The Government is being urged to ensure that young people gain access to the Child Trust Fund, which was set up by the Government in 2005 to provide young adults with a nest-egg.
Those born between 1 September 2002 and 2 January 2011 can access the funding on their 18th birthday, with the first eligible individuals turning 18 on Tuesday 1 September 2020.
The Child Trust Fund is an initiative that provides vouchers worth at least £250 for every child born between September 2002 and January 2011.
The Government hoped that by investing funds through financial services providers, a lump sum payout would help young people pay towards a deposit for a flat, start a new business or purchase a car.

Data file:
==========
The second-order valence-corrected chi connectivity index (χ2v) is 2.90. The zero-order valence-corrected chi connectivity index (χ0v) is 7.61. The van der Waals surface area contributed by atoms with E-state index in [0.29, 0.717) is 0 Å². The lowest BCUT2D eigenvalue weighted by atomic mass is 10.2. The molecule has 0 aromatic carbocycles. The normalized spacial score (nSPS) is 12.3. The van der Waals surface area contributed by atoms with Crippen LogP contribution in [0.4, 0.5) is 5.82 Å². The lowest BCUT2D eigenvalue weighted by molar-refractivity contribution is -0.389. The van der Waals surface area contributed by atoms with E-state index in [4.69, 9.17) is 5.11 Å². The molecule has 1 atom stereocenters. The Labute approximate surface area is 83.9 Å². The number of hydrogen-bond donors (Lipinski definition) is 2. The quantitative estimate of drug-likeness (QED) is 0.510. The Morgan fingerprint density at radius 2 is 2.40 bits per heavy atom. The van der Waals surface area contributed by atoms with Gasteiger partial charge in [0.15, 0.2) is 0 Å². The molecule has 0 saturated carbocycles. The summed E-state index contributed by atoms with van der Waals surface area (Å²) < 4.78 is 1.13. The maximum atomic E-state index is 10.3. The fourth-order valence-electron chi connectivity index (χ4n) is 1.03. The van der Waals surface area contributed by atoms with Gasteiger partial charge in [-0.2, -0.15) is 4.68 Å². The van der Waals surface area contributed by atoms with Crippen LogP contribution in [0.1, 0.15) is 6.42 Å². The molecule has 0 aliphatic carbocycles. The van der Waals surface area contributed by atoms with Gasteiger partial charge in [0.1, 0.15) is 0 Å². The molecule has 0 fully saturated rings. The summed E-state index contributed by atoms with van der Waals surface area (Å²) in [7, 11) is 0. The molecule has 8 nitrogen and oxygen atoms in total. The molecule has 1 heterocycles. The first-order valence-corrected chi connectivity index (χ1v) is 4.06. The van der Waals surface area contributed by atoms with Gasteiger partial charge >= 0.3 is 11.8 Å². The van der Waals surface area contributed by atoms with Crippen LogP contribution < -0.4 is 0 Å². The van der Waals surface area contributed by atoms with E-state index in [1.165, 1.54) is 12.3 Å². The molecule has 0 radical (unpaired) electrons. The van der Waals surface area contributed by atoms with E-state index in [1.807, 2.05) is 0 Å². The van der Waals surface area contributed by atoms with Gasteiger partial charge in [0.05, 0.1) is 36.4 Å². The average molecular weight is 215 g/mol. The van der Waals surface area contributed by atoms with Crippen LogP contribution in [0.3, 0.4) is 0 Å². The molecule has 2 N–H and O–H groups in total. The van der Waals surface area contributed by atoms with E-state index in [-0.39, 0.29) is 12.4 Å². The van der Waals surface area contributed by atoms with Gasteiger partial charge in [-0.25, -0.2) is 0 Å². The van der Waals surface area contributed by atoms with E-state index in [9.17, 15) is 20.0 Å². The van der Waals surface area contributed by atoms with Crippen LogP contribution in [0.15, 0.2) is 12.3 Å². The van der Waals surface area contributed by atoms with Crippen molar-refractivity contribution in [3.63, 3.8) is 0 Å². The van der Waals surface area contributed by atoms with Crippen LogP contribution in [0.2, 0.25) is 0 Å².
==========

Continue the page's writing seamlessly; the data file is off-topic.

The first recipients gained access to their money on Tuesday 1 September 2020, with an estimated total lump sum of £1,000 being paid out. Some experts have estimated that through additional investment by relatives, this figure could even be as high as £70,000.
However, there is some concern that many do not know that the accounts exist, or where their money has been invested. It could even be that financial service providers don’t have accurate contact details for beneficiaries of the Child Trust Fund, meaning that many could be missing out.
Under the terms of the scheme, if parents didn’t set up an account, then the Government set up an account on their behalf.
Official figures from HM Revenue & Customs (HMRC) state that six million children have a Child Trust Fund account, with the total value of the fund estimated at £7.4 billion in 2016.
More than 50,000 children are set to benefit from the scheme every month from now until January 2029, but only if they are aware of the Child Trust Fund and can access their account.
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